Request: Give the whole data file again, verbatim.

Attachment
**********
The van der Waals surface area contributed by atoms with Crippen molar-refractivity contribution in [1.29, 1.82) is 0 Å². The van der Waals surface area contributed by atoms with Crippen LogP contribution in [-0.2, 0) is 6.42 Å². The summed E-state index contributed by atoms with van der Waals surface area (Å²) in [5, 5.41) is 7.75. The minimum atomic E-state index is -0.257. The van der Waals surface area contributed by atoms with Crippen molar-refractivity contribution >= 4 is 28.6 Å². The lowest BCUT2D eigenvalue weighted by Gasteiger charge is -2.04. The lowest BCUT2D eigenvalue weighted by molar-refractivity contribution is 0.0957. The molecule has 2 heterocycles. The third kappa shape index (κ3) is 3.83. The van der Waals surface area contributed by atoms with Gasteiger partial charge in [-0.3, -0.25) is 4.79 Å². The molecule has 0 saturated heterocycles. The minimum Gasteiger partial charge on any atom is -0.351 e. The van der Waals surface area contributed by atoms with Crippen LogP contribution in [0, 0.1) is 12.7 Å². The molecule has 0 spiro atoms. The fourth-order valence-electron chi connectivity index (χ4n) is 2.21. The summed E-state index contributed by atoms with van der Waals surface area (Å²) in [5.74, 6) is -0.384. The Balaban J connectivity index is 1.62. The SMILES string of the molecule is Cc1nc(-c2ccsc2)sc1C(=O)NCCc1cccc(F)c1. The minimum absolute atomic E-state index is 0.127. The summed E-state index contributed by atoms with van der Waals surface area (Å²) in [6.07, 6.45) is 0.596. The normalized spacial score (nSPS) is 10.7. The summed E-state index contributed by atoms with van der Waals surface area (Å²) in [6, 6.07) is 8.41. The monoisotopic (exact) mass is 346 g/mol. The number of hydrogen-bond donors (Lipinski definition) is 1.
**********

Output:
The van der Waals surface area contributed by atoms with Crippen molar-refractivity contribution in [1.29, 1.82) is 0 Å². The van der Waals surface area contributed by atoms with Crippen LogP contribution in [-0.2, 0) is 6.42 Å². The summed E-state index contributed by atoms with van der Waals surface area (Å²) in [5, 5.41) is 7.75. The minimum atomic E-state index is -0.257. The van der Waals surface area contributed by atoms with Crippen molar-refractivity contribution >= 4 is 28.6 Å². The lowest BCUT2D eigenvalue weighted by Gasteiger charge is -2.04. The lowest BCUT2D eigenvalue weighted by molar-refractivity contribution is 0.0957. The molecule has 2 heterocycles. The third kappa shape index (κ3) is 3.83. The van der Waals surface area contributed by atoms with Gasteiger partial charge in [-0.3, -0.25) is 4.79 Å². The molecule has 0 saturated heterocycles. The minimum Gasteiger partial charge on any atom is -0.351 e. The van der Waals surface area contributed by atoms with Crippen LogP contribution in [0, 0.1) is 12.7 Å². The molecule has 0 spiro atoms. The fourth-order valence-electron chi connectivity index (χ4n) is 2.21. The summed E-state index contributed by atoms with van der Waals surface area (Å²) in [5.74, 6) is -0.384. The Balaban J connectivity index is 1.62. The SMILES string of the molecule is Cc1nc(-c2ccsc2)sc1C(=O)NCCc1cccc(F)c1. The minimum absolute atomic E-state index is 0.127. The summed E-state index contributed by atoms with van der Waals surface area (Å²) in [6.07, 6.45) is 0.596. The normalized spacial score (nSPS) is 10.7. The summed E-state index contributed by atoms with van der Waals surface area (Å²) in [6, 6.07) is 8.41. The monoisotopic (exact) mass is 346 g/mol. The number of hydrogen-bond donors (Lipinski definition) is 1.